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Bathurst 1000

Holden Corner (aka "Hell Corner") of the Mount Panorama Circuit

The Bathurst 1000 is a 1000 km motor race for touring cars, conducted at the Mount Panorama Circuit near Bathurst, New South Wales, Australia.

Race History

Map of the circuit

The race has a long and colourful history, having been conducted for numerous categories such as production cars, Group C, Group A, Super Touring and currently the popular V8 Supercar category. It was first held at Bathurst in 1963, replacing an earlier endurance race at Philip Island in Victoria, over a 500 mile distance. It changed to the present 1000 km distance in 1973.

Over the years, the race name has changed to reflect the main sponsor of the race and the race distance. Here is a summary of the various names so far:

  • 1963 - 1965 : Armstrong 500
  • 1966 - 1967 : Gallaher 500
  • 1968 - 1972 : Hardie Ferodo 500
  • 1973 - 1980 : Hardie Ferodo 1000
  • 1981 - 1987 : James Hardie 1000
  • 1988 - 1995 : Tooheys 1000
  • 1996 : AMP 1000
  • 1997 : Primus 1000
  • 1998 - 2000 : FAI 1000
  • 2001 : V8 Supercar 1000
  • 2002 - 2004 : Bob Jane T-Marts 1000
  • 2005 : Super Cheap Auto Bathurst 1000

Makes as diverse as Mini, Jaguar, BMW, Volvo, Nissan, Ford and Holden have tasted success at "The Mountain". However, the strongest and longest-running rivalry at the mountain has been between the two local makes, Ford and Holden. Holden has achieved the most victories at Bathurst with 25 wins (as of 2005), and Ford being the second most successful with 14 victories (or 15 if including the victory from the original Phillp Island event). Although many Austalian racing drivers have raced for both the Ford and Holden marques, Steven Richards and Tony Longhurst are the only drivers to have won at Bathurst for both.

The most successful driver at Bathurst is Peter Brock, who has nine victories to his credit (1972, 1975, 1978, 1979, 1980, 1982, 1983, 1984 and 1987). Jim Richards is close behind with seven victories (1978, 1979, 1980, 1991, 1992, 1998 and 2002), and also holds the record for the most starts (34 as of 2005) by an individual at this event. Larry Perkins is the third most successful driver at Bathurst, with six victories (1982, 1983, 1984, 1993, 1995 and 1997). Interestingly, both Richards and Perkins have shared some of their victories as co-drivers with Peter Brock.

Group A Era

Between 1985 and 1992 saw the race running under international Group A rules. Imported turbocharged cars, first the Ford Sierra turbos dominated the race during the late 1980s. In 1987, the race was a round of the short-lived World Touring Car Championship, and competitors in that championship raced against the local teams. The resulting culture clash was considerable; local scrutineers, who had been applying the Group A regulations as written, repeatedly disagreed with European teams (notably that of Rudi Eggenberger) and the global organising body (FISA, the ancestor of the FIA) who were considerably more lax with their interpretations. Eggenberger's cars ran 1-2, only to be disqualified months later due to bodywork irregularities, and awarding the race to local legend Peter Brock for the ninth (and last) time.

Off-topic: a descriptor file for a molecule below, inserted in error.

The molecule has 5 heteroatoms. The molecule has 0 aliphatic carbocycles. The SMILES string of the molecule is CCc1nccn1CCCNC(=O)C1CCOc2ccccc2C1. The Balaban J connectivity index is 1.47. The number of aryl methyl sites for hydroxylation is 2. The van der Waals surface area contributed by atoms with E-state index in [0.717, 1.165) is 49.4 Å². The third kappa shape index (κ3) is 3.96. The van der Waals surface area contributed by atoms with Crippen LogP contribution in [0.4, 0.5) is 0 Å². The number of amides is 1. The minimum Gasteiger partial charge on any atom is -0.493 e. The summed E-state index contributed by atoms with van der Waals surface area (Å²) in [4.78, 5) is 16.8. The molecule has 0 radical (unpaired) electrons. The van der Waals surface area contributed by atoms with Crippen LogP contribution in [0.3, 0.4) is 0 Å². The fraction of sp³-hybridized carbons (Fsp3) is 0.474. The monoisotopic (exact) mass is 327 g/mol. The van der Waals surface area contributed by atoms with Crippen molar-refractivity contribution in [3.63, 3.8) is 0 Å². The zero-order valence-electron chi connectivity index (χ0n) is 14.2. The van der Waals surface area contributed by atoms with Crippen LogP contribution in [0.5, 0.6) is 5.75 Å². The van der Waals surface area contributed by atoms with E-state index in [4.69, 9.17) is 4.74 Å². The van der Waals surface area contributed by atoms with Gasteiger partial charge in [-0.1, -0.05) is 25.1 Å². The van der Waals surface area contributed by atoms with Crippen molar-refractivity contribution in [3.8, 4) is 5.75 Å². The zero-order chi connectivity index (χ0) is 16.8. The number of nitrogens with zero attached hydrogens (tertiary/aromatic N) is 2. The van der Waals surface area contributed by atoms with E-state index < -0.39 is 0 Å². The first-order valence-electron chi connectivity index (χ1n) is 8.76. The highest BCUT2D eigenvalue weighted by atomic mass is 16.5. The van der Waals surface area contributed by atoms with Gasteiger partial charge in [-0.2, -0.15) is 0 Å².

Local Sierra teams won in 1988 and 89, and losing in 1990 to the local favourite Holden Commodores only after all the leading Sierras broke down. In 1991 and 1992, turbocharged, all-wheel-drive Nissan Skyline GTRs won. The 1992 victory was particularly controversial. Already disliked by the parochial Bathurst crowd, the race was stopped after a huge storm caused a number of crashes, including that of the leading Skyline. The race was awarded to the Skyline (Jim Richards and Mark Skaife), who had led the lap previous to the race halt, much to the vocal displeasure of the crowd. Richards memorably called the crowd "a pack of arseholes" from the winner's podium. This Bathurst was also the saddest one, as Formula 1 legend Denny Hulme died of a heart attack while racing his BMW M3.

V8 Supercar Era

That Jim Richards moment was fateful, helping to precipitate the gathering split in Australian touring car racing between the internationalist Super Touring category and the Australian-centred V8 Supercars. For a few years there were two races at Bathurst, both claiming to be the legitimate Bathurst 1000, although one of the races was officially branded the "Australian 1000 Classic". One was for Super Touring and production cars (Bathurst 1000), the other for V8 Supercars (Australian 1000 Classic).


Phillip Island

Mount Panorama

* Denotes "Australian 1000 Classic" race for V8 Supercars

See also

External links